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As part of Lafayette College's celebration of National Poetry Month, Pulitzer Prize-winning American poet Yusef Komunyakaa will host the MacKnight Black Poetry Reading at 8 p.m., Thursday, April 15, at the Williams Center for the Arts.

The event, sponsored by the department of English and the American Studies program, is free and open to the public. This year's winners of the annual MacKnight Black Poetry Competition, open to Lafayette seniors, will read their prize-winning pieces. Komunyakaa, who served as guest judge for the competition, will follow with readings from his own works.

Christian Rose of Binghamton, N.Y., took top prize in this year's competition, while Natalie Papailiou of Middletown, N.J., Scott Rosen of West Milford, N.J., and Mark Sokoloff of Eastchester, N.Y., earned honorable mention.

The competition is named for MacKnight Black, a 1916 graduate of Lafayette, who at the time of his death in 1931 was one of America's most significant poets.

“I really feel honored to have been chosen by such a decorated and gifted poet as Yusef Komunyakaa,” says Rose, who penned his prize-winning poem, “Fish,” last summer. He has also earned the praise of Lee Upton, an accomplished poet and critic who is professor of English and the first Lafayette faculty member to hold the title writer-in-residence.

“Christian Rose writes poetry that is marvelously complex and compelling,” Upton says. “The images that he creates are haunting and resonant.”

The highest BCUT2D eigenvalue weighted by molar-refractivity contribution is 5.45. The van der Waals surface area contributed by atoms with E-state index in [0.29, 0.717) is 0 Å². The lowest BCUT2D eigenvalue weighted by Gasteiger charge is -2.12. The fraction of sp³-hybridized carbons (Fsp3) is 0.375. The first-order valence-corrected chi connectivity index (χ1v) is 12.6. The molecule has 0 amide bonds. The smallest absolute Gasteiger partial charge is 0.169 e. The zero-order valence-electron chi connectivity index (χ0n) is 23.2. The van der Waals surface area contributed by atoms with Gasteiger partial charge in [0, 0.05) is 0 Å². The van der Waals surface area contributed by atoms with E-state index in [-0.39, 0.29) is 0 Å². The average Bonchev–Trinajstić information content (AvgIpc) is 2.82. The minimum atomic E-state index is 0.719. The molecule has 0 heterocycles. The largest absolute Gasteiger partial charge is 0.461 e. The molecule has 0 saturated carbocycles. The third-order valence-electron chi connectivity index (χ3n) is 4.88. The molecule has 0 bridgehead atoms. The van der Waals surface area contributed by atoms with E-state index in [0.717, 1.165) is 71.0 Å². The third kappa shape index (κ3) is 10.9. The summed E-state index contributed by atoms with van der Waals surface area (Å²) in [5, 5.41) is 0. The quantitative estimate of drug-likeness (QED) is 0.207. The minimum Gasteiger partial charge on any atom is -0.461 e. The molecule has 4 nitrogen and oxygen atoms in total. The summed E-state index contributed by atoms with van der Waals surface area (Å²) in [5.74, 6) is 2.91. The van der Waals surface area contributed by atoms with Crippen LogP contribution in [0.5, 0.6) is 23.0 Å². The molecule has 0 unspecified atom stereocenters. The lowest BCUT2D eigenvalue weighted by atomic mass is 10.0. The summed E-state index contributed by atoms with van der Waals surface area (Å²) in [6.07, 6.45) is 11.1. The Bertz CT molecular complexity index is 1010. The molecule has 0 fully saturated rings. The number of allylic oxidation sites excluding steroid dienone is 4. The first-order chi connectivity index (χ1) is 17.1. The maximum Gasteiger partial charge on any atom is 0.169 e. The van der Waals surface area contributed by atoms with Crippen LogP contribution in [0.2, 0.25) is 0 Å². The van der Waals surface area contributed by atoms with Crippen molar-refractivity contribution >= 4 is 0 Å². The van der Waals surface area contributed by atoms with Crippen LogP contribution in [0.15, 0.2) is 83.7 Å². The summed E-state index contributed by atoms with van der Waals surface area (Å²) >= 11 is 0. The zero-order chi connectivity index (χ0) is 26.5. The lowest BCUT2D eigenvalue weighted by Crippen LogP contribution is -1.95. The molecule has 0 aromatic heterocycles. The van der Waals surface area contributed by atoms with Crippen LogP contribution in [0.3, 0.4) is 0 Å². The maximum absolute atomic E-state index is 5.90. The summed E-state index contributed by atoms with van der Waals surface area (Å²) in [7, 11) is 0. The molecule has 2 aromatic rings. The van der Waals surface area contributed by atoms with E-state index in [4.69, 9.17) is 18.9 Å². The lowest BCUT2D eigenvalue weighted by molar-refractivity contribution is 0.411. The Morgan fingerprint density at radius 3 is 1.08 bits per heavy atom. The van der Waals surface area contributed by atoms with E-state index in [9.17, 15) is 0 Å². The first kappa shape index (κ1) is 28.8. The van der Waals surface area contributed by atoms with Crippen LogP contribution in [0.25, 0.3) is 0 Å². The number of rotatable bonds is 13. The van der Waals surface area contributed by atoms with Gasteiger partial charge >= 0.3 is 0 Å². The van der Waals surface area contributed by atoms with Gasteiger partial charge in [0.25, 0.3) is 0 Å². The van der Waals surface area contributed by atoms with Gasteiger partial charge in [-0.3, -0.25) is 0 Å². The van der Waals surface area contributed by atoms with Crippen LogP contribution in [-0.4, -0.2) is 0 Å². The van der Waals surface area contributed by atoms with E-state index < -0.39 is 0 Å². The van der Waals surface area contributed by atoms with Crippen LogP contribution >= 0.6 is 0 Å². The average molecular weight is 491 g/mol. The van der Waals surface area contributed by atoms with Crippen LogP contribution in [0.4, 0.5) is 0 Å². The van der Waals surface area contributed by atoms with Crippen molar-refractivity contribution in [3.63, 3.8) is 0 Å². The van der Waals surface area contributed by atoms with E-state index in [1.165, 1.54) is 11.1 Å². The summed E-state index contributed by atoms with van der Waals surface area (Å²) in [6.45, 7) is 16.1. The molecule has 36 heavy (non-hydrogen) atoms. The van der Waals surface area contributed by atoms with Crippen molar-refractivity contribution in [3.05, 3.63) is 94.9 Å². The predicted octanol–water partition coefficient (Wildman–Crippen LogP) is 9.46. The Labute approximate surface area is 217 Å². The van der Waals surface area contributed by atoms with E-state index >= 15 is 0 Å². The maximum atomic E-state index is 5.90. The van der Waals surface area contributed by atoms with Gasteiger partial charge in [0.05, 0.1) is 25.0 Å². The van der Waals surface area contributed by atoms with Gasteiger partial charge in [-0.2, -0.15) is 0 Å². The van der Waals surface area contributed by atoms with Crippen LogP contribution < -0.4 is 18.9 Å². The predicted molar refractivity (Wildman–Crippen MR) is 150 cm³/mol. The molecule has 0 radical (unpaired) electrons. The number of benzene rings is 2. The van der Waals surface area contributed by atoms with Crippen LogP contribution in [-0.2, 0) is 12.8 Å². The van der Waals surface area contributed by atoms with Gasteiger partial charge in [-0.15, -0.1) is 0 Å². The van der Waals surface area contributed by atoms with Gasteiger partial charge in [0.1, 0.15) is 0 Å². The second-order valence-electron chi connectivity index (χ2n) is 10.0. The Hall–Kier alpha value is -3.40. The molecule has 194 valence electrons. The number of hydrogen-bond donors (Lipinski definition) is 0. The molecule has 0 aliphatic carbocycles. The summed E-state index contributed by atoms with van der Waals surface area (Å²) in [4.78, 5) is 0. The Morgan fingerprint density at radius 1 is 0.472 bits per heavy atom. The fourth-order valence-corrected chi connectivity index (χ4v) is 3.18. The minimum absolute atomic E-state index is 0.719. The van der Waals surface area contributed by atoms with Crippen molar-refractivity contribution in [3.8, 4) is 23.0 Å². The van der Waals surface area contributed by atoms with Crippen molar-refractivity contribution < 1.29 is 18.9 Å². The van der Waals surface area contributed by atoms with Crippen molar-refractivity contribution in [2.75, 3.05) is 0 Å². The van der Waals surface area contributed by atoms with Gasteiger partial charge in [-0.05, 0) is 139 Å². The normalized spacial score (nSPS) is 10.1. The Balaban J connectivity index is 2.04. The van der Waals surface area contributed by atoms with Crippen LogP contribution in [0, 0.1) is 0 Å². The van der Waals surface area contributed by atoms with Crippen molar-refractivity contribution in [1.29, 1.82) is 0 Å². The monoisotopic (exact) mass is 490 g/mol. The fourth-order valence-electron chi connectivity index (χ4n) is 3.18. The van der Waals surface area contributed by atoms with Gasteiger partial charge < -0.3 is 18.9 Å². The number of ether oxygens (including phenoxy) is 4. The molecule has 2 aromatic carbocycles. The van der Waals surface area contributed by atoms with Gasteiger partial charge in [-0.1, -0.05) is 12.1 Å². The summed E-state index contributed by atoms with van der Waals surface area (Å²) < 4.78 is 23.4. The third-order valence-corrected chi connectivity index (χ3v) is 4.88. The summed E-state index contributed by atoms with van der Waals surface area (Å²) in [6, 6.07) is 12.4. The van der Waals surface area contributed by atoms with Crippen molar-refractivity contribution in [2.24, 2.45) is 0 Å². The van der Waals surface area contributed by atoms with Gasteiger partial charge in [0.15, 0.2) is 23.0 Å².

The 1994 winner of the Pulitzer Prize for poetry and the Kingsley Tufts Poetry Award for Neon Vernacular: New and Selected Poems (1993), Komunyakaa is a prolific author whose work borrows thematically from jazz and the Vietnam War. He is the author of ten books of poetry including Thieves of Paradise (1998); Dien Cai Dau (1988), the winner of The Dark Room Poetry Prize; and I Apologize for the Eyes in My Head (1986), winner of the San Francisco Poetry Center Award.

Komunyakaa was born in Bogalusa, La., in 1947. He holds a bachelor's degree from the University of Colorado, a master's degree from Colorado State University, and a master's in fine arts from the University of California, Irvine. He is the recipient of several honors, including the William Faulkner Prize from the Universite de Rennes in Rennes, France, and fellowships from the Provincetown Fine Arts Work Center in Provincetown, Mass., and the National Endowment for the Arts. Komunyakaa, a professor of creative writing at Princeton University, earned a Bronze Star for his service in Vietnam where he served as a correspondent and editor for The Southern Cross, a military newspaper.

For more information call Upton, 610-330-5250.

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